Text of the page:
• >> And the problem with having 80 operators is that every developer has to know all of them to be fluent in the language because most symbols aren't very intuitive

    Arguably, it's better to see/use an unfamiliar operator and go look it up to see what it _actually_ does, than see/use a (seemingly) familiar operator in a new context, think that you know what it does, and guess wrongly because you hit some corner case where the semantical similarity which was the original reasoning for using identical syntax suddenly vanishes - such as in Eric's example.

    In any case, operators don't have to be symbolic, as demonstrated by VB's "DirectCast", C++'s "static_cast", or C#'s own "is" and "as". We could just as well have "convert", "upcast", "downcast" etc.

  • I like your term "regular algebra", though some would have preferred "elementary" but your explanation is a case of a cure worse than its disease.

    An algebra is not "a multiplication operator closed over a field", because a field is already an algebraic structure that includes addition and multiplication operators. The real numbers are a set; combining them with + and * using the "regular" rules defines a field because they satisfy all the field axioms, including not only closure but also inverse elements, identity elements, associativity, commutativity and distributivity.

    You are quite right that there are many algebras; a field is only one example. The reals plus only * would constitute a group, which is also an algebraic structure. In your casting example, a group would be a more parsimonious analogy than a field.

    Indeed. You are, I'm sure, correct. Keep in mind that it has been 18 years since I last took linear algebra, and even then I had a hard time remembering what the differences amongst a ring, group, field and algebra are. - Eric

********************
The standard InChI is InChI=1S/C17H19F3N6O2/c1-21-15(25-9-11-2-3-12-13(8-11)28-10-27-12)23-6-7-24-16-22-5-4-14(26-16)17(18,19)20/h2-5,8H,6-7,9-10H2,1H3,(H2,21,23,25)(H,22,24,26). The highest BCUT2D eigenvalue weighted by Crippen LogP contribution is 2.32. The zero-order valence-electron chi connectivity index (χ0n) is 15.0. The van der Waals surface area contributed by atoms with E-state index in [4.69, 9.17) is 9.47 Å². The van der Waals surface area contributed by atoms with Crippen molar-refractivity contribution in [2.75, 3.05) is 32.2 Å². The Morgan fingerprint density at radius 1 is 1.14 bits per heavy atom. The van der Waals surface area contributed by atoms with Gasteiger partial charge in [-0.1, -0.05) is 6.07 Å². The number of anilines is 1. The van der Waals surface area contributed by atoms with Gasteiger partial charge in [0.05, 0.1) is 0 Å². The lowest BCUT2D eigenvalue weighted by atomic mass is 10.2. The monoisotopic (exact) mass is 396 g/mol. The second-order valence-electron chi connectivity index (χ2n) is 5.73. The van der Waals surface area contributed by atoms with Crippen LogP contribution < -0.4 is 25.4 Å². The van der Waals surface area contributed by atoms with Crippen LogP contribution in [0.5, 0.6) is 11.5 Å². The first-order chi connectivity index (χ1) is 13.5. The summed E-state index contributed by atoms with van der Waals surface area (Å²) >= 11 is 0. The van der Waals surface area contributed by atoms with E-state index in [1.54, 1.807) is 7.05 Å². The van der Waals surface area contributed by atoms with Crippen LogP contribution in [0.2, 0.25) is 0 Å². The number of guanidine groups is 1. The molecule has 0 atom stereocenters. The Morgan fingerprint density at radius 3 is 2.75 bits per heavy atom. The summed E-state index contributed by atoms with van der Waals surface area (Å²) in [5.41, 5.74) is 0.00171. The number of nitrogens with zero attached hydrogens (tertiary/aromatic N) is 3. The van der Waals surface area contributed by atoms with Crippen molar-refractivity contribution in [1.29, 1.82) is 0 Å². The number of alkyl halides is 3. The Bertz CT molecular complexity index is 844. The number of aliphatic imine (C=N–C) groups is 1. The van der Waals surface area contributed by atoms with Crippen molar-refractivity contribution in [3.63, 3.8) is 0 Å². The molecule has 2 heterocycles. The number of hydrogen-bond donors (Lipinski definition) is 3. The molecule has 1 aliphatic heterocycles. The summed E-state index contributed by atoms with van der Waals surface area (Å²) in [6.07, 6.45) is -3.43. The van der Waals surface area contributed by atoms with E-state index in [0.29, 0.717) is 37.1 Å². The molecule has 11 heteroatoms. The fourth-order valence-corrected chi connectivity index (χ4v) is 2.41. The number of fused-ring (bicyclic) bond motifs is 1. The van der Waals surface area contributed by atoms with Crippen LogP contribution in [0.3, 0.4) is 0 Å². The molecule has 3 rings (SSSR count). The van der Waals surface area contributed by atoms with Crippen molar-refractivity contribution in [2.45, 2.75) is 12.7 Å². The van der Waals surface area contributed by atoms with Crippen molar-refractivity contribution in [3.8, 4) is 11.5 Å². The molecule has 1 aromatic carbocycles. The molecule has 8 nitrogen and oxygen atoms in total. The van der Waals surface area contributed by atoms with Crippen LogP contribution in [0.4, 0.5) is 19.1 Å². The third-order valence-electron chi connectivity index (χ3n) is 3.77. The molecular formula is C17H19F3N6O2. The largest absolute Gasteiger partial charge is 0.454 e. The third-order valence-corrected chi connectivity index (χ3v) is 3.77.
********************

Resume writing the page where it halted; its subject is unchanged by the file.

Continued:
• Oh dear! I have created a false impression, for I am not a "real" mathematician. And I am older than you, so my school days are correspondingly more distant.

    All the same, that academic grounding was useful when the time came for me to learn sigma algebra (another algebra!), martingale probability, stochastic calculus. The theories we held as students - that the stuff we were learning could never possibly be useful for anything - proved to be wrong.

  • Nice factoid!

    The source example is horrible in more ways than one though. I'd definitely write that code as such:

    decimal? value = GetAmount(result);

    decimal amount = value.Value;


    decimal amount = GetAmount(result) ?? 0.0m;

  • I had to make a blog post about it:

  • I think some of you guys are reading these blogs for the wrong reason.

    I personally had no profound revelation learning that "cast operators do not obey the distributive law" but still I find it to be a materialization of a belief I could not have enumerated if asked: tell me what you know about C#.

    I really appreciate Eric's mathematical approach. I'm much younger that he is and have already forgotten much of the little vector-algebra I once knew. I still consider this post as being a *Fabulous* one.

    And Bent, *An-Anti-Pattern-Denied* sounds a bit like a double negation :). Make sure your readers don't do the exact opposite.